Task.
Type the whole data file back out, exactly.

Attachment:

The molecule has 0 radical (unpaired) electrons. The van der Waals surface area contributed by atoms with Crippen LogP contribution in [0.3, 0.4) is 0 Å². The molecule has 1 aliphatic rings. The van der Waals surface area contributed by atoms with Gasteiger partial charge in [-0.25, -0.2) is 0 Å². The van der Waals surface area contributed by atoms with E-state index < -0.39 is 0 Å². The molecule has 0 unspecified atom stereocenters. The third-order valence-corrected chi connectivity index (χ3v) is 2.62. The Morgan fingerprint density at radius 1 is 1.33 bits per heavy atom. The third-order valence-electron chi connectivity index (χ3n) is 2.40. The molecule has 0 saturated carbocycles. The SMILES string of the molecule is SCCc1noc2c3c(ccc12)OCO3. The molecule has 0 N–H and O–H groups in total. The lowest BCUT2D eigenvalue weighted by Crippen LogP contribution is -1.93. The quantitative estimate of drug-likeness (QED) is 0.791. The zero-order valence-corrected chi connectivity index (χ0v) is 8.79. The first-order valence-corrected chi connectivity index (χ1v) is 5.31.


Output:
The molecule has 0 radical (unpaired) electrons. The van der Waals surface area contributed by atoms with Crippen LogP contribution in [0.3, 0.4) is 0 Å². The molecule has 1 aliphatic rings. The van der Waals surface area contributed by atoms with Gasteiger partial charge in [-0.25, -0.2) is 0 Å². The van der Waals surface area contributed by atoms with E-state index < -0.39 is 0 Å². The molecule has 0 unspecified atom stereocenters. The third-order valence-corrected chi connectivity index (χ3v) is 2.62. The Morgan fingerprint density at radius 1 is 1.33 bits per heavy atom. The third-order valence-electron chi connectivity index (χ3n) is 2.40. The molecule has 0 saturated carbocycles. The SMILES string of the molecule is SCCc1noc2c3c(ccc12)OCO3. The molecule has 0 N–H and O–H groups in total. The lowest BCUT2D eigenvalue weighted by Crippen LogP contribution is -1.93. The quantitative estimate of drug-likeness (QED) is 0.791. The zero-order valence-corrected chi connectivity index (χ0v) is 8.79. The first-order valence-corrected chi connectivity index (χ1v) is 5.31.